Juneteenth Ceremony Honors African Americans Buried Nearby

Despite the sweltering heat, community members, elected officials, and volunteers gathered at the Rye African American Cemetery on June 22.

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Published June 28, 2024 9:24 AM
2 min read


-By Elliot Walker

Despite the sweltering heat, community members, elected officials, and volunteers gathered at the Rye African American Cemetery on June 22 to commemorate Juneteenth, which marks the end of slavery, and to honor the lives and resilience of those laid to rest there.

The commemoration, organized by the Friends of the African American Cemetery and the Town of Rye, began with a tour by local high schoolers telling the stories of some of those who now rest in the burial ground. Spencer Elliot of Rye Neck High School highlighted Amos Williams, a Civil War veteran and corporal of the 31st United States Colored Infantry, who participated in the decisive Union victory at Petersburg and was present for the surrender of Robert E. Lee on April 9, 1865. 

Elliot, along with Yana Vorobiev of Blind Brook High School, and Rye High School rising senior Charlotte Lorraine were instrumental in organizing the event. Lorraine said that she hopes to “give voices to the voiceless and tell their stories,” a goal she continues by researching and trying to identify and document some of those in unmarked graves within the cemetery, which sits near the Greenwood Union Cemetery on North Street. 

Lorraine read a letter by Edwin Purdy to his sister, Elmira Bell. Purdy, a Navy sailor, was in Washington immediately after Lincoln’s assassination and expressed uncertainty, fear, and loneliness. Lorraine said that in this time of trouble and upheaval, Juneteenth, which occurred shortly after Lincoln’s death, “became a significant moment of hope and celebration during this period of uncertainty, representing the promise of a new beginning.”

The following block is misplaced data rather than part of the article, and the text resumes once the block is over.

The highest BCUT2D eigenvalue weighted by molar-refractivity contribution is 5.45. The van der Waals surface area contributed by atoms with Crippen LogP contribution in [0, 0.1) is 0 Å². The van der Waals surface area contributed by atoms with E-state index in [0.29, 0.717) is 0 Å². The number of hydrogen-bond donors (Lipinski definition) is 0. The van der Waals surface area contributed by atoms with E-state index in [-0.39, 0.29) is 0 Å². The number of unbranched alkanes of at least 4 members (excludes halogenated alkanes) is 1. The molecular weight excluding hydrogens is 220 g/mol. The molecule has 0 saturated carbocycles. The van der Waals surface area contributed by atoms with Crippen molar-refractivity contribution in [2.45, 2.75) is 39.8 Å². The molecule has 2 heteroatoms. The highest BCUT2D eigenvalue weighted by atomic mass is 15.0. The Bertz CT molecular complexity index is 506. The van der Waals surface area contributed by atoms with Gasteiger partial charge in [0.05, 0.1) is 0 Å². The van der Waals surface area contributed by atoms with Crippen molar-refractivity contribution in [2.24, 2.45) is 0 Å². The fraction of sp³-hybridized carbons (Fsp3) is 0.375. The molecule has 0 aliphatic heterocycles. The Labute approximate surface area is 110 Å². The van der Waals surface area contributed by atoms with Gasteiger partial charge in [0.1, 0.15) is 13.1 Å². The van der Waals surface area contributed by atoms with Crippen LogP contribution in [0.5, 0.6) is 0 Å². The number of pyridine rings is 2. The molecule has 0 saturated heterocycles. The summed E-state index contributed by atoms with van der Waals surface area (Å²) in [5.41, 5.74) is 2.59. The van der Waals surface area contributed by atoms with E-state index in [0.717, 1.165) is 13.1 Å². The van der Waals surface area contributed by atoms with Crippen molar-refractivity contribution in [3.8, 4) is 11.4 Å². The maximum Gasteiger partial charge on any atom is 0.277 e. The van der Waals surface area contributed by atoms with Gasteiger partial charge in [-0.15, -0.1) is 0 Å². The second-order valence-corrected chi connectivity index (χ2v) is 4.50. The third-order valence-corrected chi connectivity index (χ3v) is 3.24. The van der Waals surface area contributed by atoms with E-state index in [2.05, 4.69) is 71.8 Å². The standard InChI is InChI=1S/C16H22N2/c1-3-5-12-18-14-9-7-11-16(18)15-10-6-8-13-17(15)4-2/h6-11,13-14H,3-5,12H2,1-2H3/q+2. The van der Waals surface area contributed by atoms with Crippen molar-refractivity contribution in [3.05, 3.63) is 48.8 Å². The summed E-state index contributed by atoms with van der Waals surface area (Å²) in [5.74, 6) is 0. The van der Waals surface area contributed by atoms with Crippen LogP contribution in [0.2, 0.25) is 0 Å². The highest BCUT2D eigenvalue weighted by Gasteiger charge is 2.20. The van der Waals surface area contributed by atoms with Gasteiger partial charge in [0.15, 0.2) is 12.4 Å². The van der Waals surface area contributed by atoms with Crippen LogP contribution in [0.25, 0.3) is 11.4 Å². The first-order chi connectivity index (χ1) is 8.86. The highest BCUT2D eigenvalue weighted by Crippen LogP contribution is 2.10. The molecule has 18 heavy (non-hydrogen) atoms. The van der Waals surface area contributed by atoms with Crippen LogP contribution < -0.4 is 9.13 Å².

The keynote address was delivered by Joseph Holland, a lawyer, writer, ordained minister, and former New York State Housing Commissioner. Holland drew from his book, “Make Your Own History: Timeless Truths from Black American Trailblazers,” to tell the stories and outline the achievements of African-Americans like Civil War veteran James Goodwin, who advocated for equal pay for black soldiers, and Robert Smalls, who commandeered a confederate warship and delivered slaves to freedom. 

Established in 1860, but likely used as a burial ground long before that, the Rye African American cemetery is on the edge of the Westchester African-American Heritage Trail, as well as on the National Register of Historic Places. Buried there are numerous African-American men and women, including veterans, churchmen, and a man who found his way to freedom on the Underground Railroad.

Gary Zuckerman, Rye Town supervisor, spoke of the significance of Juneteenth not only as a commemoration of the end of slavery but as a day that raises awareness of issues that still affect the African-American community. “Juneteenth marked not the end, but the beginning, of a struggle for justice,” he said, adding “a struggle in which African-Americans are not alone.” He urged attendees to stand against intolerance and hatred. 

Following the ceremony, those in attendance began a day of service, helping to restore and clean the cemetery’s headstones. Just as the speakers told the stories and struggles of those buried within the cemetery, the cleaning of the headstones ensured that the names and history of those buried there are not forgotten.

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